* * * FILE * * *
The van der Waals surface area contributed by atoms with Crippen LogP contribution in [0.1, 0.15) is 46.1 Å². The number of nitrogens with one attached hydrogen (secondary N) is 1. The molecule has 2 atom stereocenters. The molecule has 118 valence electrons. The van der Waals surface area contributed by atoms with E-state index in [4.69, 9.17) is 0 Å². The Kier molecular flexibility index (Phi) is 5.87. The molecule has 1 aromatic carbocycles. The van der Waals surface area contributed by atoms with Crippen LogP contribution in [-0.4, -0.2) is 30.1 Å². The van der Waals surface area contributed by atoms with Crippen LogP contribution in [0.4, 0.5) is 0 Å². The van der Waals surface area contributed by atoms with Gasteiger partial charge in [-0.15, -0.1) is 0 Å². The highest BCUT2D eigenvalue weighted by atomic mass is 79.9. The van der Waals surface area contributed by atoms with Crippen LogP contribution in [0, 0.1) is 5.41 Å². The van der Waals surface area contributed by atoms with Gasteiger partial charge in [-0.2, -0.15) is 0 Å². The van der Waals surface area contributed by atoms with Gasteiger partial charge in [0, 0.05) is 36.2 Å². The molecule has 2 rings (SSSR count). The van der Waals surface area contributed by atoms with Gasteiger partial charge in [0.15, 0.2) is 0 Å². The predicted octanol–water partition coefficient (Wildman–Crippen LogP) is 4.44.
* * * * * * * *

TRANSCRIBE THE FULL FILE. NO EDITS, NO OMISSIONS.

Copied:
The van der Waals surface area contributed by atoms with Crippen LogP contribution in [0.1, 0.15) is 46.1 Å². The number of nitrogens with one attached hydrogen (secondary N) is 1. The molecule has 2 atom stereocenters. The molecule has 118 valence electrons. The van der Waals surface area contributed by atoms with E-state index in [4.69, 9.17) is 0 Å². The Kier molecular flexibility index (Phi) is 5.87. The molecule has 1 aromatic carbocycles. The van der Waals surface area contributed by atoms with Crippen LogP contribution in [-0.4, -0.2) is 30.1 Å². The van der Waals surface area contributed by atoms with Crippen LogP contribution in [0.4, 0.5) is 0 Å². The van der Waals surface area contributed by atoms with Gasteiger partial charge in [-0.15, -0.1) is 0 Å². The highest BCUT2D eigenvalue weighted by atomic mass is 79.9. The van der Waals surface area contributed by atoms with Crippen LogP contribution in [0, 0.1) is 5.41 Å². The van der Waals surface area contributed by atoms with Gasteiger partial charge in [-0.2, -0.15) is 0 Å². The van der Waals surface area contributed by atoms with Gasteiger partial charge in [0, 0.05) is 36.2 Å². The molecule has 2 rings (SSSR count). The van der Waals surface area contributed by atoms with Gasteiger partial charge in [0.15, 0.2) is 0 Å². The predicted octanol–water partition coefficient (Wildman–Crippen LogP) is 4.44.